“If you don’t have a job, we want you to be confident that you can find one—and take it,” Ryan said. “If you do have a job, we want you to be confident that that job will pay well. We want students to know that all that school — and all that debt — will be worth it. We want seniors to know that all those years of hard work — and all those years of paying taxes — will be rewarded.”

To help build that confidence, Ryan said, House Republicans will not be afraid to take up major legislation in 2016 — something typically unheard of in an election year.

“Even if [President Obama] won’t sign them into law, we will put out specific proposals and give the people a real choice,” Ryan said. “And I don’t mean just undo what the president has done — as if we could time-travel back to 2009. I mean show what we would do, what our ideal policy would be — looking forward to 2017 and beyond.”

Even though Ryan said Republicans will move major legislation on their own if necessary, he was also somewhat optimistic about smaller areas in which Democrats and Republicans can find common ground. “Even a blind squirrel can find a nut every now and then, and hard as it might be to believe, even politicians can find common ground,” he said.

Ryan’s Republican colleagues, a few dozen of whom were in the audience in the great hall of the Library of Congress, praised the Wisconsin Republican for offering a clear direction for the party.

“This is why the members are so excited about Paul Ryan being speaker,” House Majority Whip Steve Scalise told Roll Call. “He laid out the bold vision that all of us as conservatives want to see the House take on.”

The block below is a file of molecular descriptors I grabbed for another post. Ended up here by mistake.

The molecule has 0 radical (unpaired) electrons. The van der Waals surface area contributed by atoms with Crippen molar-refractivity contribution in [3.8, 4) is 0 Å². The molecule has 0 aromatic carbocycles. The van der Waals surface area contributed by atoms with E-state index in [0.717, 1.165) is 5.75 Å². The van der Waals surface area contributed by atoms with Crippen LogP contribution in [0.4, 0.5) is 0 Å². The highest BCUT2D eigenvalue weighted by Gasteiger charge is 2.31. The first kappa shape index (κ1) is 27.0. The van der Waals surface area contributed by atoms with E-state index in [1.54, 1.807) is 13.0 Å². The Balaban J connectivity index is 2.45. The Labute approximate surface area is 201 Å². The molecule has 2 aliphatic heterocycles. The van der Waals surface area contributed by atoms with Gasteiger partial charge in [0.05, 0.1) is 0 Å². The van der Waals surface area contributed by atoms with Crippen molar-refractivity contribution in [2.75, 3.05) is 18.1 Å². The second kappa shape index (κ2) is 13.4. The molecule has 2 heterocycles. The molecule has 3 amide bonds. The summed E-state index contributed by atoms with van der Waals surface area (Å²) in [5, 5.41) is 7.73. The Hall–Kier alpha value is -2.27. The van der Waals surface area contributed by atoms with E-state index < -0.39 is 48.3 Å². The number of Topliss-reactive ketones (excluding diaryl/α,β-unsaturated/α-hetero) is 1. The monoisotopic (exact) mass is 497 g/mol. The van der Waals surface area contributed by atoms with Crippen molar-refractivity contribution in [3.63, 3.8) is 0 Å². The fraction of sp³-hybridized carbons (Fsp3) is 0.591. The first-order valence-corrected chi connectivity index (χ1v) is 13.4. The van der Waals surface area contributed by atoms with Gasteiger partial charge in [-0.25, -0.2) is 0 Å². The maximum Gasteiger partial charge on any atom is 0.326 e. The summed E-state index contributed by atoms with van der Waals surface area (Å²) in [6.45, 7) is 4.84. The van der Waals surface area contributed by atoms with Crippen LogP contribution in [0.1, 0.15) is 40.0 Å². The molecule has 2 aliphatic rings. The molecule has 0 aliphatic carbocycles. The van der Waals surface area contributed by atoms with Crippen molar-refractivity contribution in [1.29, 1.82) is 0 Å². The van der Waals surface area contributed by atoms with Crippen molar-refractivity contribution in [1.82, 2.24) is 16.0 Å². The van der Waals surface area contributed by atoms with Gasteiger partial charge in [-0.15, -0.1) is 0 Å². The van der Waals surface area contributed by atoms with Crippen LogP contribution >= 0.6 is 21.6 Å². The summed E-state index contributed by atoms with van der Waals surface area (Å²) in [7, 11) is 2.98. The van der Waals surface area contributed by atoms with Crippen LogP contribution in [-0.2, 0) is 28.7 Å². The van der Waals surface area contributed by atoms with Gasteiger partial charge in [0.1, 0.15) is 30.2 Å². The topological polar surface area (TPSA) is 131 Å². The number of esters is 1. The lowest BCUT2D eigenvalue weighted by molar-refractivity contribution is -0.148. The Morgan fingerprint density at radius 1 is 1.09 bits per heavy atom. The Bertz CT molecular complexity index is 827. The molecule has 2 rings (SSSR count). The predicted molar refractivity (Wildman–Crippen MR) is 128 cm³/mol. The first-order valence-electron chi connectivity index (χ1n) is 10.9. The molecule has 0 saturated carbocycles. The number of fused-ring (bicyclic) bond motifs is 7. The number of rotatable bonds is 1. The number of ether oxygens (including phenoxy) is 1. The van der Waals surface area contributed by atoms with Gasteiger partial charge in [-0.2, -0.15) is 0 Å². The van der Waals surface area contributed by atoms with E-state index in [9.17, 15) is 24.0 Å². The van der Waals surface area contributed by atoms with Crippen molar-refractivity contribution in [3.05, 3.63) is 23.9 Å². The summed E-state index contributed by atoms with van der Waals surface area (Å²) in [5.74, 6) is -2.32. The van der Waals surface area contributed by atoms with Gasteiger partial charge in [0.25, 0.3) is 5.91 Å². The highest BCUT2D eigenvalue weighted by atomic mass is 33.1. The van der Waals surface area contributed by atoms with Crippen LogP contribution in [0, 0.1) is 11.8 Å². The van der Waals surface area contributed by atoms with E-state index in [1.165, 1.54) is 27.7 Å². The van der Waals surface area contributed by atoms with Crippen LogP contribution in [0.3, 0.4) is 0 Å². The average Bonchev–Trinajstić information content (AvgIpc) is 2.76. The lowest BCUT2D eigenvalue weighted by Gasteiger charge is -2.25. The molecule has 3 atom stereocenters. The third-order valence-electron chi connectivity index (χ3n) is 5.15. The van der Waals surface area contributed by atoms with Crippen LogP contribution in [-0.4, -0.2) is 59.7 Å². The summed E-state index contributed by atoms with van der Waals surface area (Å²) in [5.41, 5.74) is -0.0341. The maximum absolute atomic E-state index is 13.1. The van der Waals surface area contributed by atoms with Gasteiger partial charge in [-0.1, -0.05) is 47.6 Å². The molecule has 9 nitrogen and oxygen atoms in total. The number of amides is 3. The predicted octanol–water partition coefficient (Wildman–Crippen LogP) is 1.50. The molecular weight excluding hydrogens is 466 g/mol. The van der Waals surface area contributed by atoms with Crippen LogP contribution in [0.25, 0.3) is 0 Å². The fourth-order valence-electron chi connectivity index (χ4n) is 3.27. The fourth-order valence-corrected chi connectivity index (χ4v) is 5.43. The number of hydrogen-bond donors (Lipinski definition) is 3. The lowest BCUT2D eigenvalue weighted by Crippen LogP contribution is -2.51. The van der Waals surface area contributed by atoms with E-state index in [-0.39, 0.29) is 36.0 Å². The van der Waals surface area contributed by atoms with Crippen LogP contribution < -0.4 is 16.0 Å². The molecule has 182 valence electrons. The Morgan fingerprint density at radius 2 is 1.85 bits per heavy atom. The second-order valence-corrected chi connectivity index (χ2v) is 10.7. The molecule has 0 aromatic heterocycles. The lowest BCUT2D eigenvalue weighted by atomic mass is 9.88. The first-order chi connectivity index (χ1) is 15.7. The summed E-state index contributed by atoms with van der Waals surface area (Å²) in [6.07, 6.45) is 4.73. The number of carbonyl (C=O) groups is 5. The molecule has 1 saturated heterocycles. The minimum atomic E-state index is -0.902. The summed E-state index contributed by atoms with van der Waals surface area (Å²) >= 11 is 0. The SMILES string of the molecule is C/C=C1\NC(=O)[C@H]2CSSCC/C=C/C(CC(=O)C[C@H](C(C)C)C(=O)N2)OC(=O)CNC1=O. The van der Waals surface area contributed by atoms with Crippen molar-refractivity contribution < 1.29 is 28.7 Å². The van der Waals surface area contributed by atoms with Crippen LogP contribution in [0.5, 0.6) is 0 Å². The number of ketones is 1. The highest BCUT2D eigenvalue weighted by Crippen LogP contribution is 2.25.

Rep. Mike Kelly, R-Pa., said in an interview that Ryan’s address illustrated his communication skills: “When he speaks, he doesn’t speak from notes, he speaks from his heart, and that comes across so clearly.”

“Anybody that heard that speech who doesn’t come out of there feeling confident about the direction we’re heading in and the mission we’re on wasn’t able to understand it, because he was fabulous today,” Kelley added.

Kelly, who played football his freshman year at the University of Notre Dame, heard his message this way: “OK, we’re going on the field. Put your mouth piece in, tighten your chin strap, get your helmet on because we’re ready to go there. We’ve got to win for the American people.”

Sen. Mike Lee, R-Utah, who introduced Ryan, said that Republicans will inevitably have “good faith disagreements” but that leadership’s job is to turn those differences into a source of strength, not weakness.

Ryan said Democrats want to paint Republicans as irresponsible as they head into the 2016 election cycle and that the GOP shouldn’t take the bait.

“Don’t play their game. Don’t give them a win by default,” he said. “Put together a positive agenda, and take it to the American people. Give people the choice they are yearning for. And if next year, this House can say we have done that, then we will have done our job.”